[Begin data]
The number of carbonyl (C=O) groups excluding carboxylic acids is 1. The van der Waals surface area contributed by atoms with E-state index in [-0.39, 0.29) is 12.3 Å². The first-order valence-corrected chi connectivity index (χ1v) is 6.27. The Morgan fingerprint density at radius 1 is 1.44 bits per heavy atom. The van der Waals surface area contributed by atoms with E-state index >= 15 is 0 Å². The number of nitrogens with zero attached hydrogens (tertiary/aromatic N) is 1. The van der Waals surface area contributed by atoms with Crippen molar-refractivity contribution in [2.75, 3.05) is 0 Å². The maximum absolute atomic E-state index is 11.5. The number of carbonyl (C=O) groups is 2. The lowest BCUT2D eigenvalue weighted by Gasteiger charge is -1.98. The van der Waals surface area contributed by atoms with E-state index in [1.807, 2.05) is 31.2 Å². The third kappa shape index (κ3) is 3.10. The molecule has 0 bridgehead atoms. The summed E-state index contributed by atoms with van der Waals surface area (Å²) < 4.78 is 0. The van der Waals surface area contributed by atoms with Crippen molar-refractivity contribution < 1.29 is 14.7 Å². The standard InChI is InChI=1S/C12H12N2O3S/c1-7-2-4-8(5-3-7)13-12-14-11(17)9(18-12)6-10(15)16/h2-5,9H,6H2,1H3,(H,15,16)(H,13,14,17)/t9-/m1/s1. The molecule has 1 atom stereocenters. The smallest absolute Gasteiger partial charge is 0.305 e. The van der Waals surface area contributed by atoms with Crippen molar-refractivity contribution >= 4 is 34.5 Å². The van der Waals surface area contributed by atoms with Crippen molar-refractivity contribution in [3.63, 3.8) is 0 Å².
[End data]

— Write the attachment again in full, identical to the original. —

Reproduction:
The number of carbonyl (C=O) groups excluding carboxylic acids is 1. The van der Waals surface area contributed by atoms with E-state index in [-0.39, 0.29) is 12.3 Å². The first-order valence-corrected chi connectivity index (χ1v) is 6.27. The Morgan fingerprint density at radius 1 is 1.44 bits per heavy atom. The van der Waals surface area contributed by atoms with E-state index >= 15 is 0 Å². The number of nitrogens with zero attached hydrogens (tertiary/aromatic N) is 1. The van der Waals surface area contributed by atoms with Crippen molar-refractivity contribution in [2.75, 3.05) is 0 Å². The maximum absolute atomic E-state index is 11.5. The number of carbonyl (C=O) groups is 2. The lowest BCUT2D eigenvalue weighted by Gasteiger charge is -1.98. The van der Waals surface area contributed by atoms with E-state index in [1.807, 2.05) is 31.2 Å². The third kappa shape index (κ3) is 3.10. The molecule has 0 bridgehead atoms. The summed E-state index contributed by atoms with van der Waals surface area (Å²) < 4.78 is 0. The van der Waals surface area contributed by atoms with Crippen molar-refractivity contribution < 1.29 is 14.7 Å². The standard InChI is InChI=1S/C12H12N2O3S/c1-7-2-4-8(5-3-7)13-12-14-11(17)9(18-12)6-10(15)16/h2-5,9H,6H2,1H3,(H,15,16)(H,13,14,17)/t9-/m1/s1. The molecule has 1 atom stereocenters. The smallest absolute Gasteiger partial charge is 0.305 e. The van der Waals surface area contributed by atoms with Crippen molar-refractivity contribution >= 4 is 34.5 Å². The van der Waals surface area contributed by atoms with Crippen molar-refractivity contribution in [3.63, 3.8) is 0 Å².